my telephone runs about $5/month,
    no computer – I use the ones at work, library,
    no iPod/MP3 so no downloads, I listen to old favorites in the car (cassettes) and home (CDs on the DVD player) and occasionally check out music from the library
    One paid-for car; fill up about 1x/monthly (I’m close to work and to grocery stores)
    No magazine subscriptions or new book purchases (library, paperbackswap)
    No gym – I have a forested area a block behind my home as well as an active dog.
    I don’t go out often – usually to a potluck and board games/cards evening; stay home watch DVDs with the boy or teach him to play board games.

    Well, I could switch my housekeeper from full time to part time since my boy is now in school all day (I’m a single mom) but other than that . . .

  36. ~M says:

    How about getting music from the library that you enjoy and putting them onto an MP3 player?

    After a while of paying per download, I decided to check out our local library. I can get CD’s from the entire state sent to my local library. I put the CD’s on the computer and then transfer them over to my MP3 player.

    This is just an idea…even if you use it for half of the music you listen to throughout the day.


  37. Kevin says:

    Hey guys, thanks for turning me on to Pandora. I hadn’t heard of it before.

  38. Someone says:

    I don’t figure my “credit card bill” as one of my monthly bills any more than I figure a bill arriving by mail to be a monthly “post office bill”.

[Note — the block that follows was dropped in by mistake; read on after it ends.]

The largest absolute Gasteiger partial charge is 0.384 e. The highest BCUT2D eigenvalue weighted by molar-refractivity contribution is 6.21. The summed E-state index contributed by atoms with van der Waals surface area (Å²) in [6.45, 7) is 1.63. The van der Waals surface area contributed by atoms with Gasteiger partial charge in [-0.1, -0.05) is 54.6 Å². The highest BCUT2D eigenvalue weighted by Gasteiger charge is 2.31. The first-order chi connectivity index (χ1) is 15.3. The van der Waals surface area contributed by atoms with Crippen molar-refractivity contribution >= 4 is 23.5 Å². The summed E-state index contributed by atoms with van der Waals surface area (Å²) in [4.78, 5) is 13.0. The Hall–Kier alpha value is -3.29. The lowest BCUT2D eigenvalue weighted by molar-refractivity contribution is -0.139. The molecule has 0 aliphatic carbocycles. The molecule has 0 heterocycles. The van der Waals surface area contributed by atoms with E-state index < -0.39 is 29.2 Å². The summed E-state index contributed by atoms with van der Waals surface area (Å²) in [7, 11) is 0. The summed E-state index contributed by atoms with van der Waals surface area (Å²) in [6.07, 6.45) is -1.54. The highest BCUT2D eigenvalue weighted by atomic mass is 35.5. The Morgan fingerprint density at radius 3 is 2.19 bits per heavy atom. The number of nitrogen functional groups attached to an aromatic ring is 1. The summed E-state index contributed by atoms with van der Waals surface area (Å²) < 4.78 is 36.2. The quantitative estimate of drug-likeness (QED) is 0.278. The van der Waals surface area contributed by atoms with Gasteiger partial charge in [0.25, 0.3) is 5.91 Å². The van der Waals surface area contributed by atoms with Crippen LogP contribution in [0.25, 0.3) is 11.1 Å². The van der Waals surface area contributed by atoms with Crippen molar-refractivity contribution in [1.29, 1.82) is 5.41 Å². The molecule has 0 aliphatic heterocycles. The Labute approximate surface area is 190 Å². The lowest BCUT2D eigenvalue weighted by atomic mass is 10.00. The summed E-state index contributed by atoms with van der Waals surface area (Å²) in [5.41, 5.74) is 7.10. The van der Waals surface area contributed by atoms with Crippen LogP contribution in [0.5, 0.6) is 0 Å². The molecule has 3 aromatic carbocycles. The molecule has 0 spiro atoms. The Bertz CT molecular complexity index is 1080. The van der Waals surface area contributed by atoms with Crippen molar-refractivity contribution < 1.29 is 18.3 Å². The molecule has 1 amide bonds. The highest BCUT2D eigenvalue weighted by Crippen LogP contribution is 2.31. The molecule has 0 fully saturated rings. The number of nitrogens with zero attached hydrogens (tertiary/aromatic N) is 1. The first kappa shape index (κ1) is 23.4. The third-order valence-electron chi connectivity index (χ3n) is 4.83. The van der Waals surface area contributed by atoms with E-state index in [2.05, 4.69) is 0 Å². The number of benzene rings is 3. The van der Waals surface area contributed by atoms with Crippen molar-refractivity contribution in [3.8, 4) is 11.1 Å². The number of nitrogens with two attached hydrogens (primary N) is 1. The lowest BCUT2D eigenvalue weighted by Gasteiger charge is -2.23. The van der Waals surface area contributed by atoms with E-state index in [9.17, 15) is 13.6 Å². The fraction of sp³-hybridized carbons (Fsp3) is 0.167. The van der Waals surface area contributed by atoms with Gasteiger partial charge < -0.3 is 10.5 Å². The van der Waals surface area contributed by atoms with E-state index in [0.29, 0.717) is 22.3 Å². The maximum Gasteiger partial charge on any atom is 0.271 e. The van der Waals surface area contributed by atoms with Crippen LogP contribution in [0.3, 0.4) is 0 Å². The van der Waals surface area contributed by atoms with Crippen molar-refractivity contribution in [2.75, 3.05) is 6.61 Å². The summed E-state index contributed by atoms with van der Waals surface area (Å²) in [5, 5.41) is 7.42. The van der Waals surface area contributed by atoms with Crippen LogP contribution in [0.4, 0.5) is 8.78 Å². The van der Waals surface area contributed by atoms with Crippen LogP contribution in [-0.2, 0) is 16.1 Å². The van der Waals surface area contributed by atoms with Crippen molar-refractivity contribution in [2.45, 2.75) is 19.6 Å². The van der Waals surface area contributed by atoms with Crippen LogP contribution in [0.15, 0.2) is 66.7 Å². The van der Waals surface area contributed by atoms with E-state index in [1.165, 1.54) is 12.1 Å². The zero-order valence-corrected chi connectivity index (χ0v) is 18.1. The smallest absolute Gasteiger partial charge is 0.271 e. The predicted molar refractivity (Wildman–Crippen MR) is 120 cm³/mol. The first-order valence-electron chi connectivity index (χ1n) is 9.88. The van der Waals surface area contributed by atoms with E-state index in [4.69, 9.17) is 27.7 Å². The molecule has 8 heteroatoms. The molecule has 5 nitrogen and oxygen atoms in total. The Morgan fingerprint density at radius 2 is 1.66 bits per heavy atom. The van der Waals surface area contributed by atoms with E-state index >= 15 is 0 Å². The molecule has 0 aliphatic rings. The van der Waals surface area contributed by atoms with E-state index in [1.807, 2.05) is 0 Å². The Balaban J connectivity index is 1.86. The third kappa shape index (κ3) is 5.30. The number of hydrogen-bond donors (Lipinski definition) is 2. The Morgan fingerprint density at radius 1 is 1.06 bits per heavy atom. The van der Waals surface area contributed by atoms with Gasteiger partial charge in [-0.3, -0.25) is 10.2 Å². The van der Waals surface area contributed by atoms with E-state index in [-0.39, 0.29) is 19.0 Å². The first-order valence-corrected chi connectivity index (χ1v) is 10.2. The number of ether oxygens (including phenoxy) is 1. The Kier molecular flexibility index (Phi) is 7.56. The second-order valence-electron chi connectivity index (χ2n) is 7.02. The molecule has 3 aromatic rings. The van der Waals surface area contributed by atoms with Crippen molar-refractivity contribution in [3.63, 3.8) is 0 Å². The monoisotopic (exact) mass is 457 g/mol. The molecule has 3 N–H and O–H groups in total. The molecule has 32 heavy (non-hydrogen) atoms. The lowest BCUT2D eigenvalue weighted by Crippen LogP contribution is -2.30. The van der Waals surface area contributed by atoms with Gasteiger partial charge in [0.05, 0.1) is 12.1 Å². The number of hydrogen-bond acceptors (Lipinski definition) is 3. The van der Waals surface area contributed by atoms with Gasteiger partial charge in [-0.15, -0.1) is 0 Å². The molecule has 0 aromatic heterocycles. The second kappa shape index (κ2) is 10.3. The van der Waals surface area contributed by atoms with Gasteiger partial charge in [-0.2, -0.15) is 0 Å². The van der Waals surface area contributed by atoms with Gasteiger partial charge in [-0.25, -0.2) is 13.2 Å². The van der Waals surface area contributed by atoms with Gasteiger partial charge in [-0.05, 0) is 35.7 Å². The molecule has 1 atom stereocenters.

I have bills for whatever I buy with the credit card that come via the credit card statement, but I’m not paying for the credit card itself, therefore I can’t really rank “credit card bill” on my list of monthly expenses.

  39. Todd says:

    Great post. Try Magnatune instead of emusic. There is some great music there. You can stream all of it for free, but you also get the option of buying something you really like. If you are using Ubuntu (or any other linux), magnatune is built in to rythmbox and amarok.

  40. Mark B. says:

    Listen to the radio, it’s free, 24 hours a day.

  41. Sunshine says:

    @ Mark B. Yes, but it is sure annoying. Even NPR can get redundant after a while.

  42. Catherine says:

    Last.fm is amazing too – and also free!

  43. shanereiser says:

    I love how you highlight the power of throwing “just a little bit more” at your debt – and I agree that it can be achieved by eliminating a bill. However, once you eliminate that bill, then you now have a NEW “least important” bill. Should you eliminate that one too? My point – you also have to live. Some poeple live so frugally that they do not enjoy life “in the moment.” I recently put so much time and energy into my budget that I realized i was miserable just for trying so hard to save a little bit more.

    There is a balance you must achieve: it may mean cutting that least important bill, or it may mean you can’t live without NetFlix. It’s up to everyone to be honest with themselves and find their own balance – I just wouldn’t recommend compromiseng your happiness.